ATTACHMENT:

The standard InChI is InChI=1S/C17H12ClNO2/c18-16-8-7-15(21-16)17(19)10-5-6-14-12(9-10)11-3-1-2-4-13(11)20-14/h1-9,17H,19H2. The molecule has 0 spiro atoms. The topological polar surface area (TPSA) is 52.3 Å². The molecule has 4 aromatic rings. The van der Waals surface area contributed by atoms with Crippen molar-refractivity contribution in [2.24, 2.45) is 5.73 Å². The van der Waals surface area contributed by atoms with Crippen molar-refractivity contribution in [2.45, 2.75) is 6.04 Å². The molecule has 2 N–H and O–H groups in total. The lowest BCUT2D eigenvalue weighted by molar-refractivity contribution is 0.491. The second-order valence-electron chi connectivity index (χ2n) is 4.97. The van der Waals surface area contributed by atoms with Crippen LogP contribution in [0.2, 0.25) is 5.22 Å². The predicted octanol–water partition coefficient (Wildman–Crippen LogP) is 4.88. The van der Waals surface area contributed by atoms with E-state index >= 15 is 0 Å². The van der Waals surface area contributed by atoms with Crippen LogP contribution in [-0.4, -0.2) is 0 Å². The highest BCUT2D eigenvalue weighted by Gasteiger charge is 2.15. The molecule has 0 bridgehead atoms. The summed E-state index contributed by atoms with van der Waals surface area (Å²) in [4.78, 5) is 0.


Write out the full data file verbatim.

The standard InChI is InChI=1S/C17H12ClNO2/c18-16-8-7-15(21-16)17(19)10-5-6-14-12(9-10)11-3-1-2-4-13(11)20-14/h1-9,17H,19H2. The molecule has 0 spiro atoms. The topological polar surface area (TPSA) is 52.3 Å². The molecule has 4 aromatic rings. The van der Waals surface area contributed by atoms with Crippen molar-refractivity contribution in [2.24, 2.45) is 5.73 Å². The van der Waals surface area contributed by atoms with Crippen molar-refractivity contribution in [2.45, 2.75) is 6.04 Å². The molecule has 2 N–H and O–H groups in total. The lowest BCUT2D eigenvalue weighted by molar-refractivity contribution is 0.491. The second-order valence-electron chi connectivity index (χ2n) is 4.97. The van der Waals surface area contributed by atoms with Crippen LogP contribution in [0.2, 0.25) is 5.22 Å². The predicted octanol–water partition coefficient (Wildman–Crippen LogP) is 4.88. The van der Waals surface area contributed by atoms with E-state index >= 15 is 0 Å². The van der Waals surface area contributed by atoms with Crippen LogP contribution in [-0.4, -0.2) is 0 Å². The highest BCUT2D eigenvalue weighted by Gasteiger charge is 2.15. The molecule has 0 bridgehead atoms. The summed E-state index contributed by atoms with van der Waals surface area (Å²) in [4.78, 5) is 0.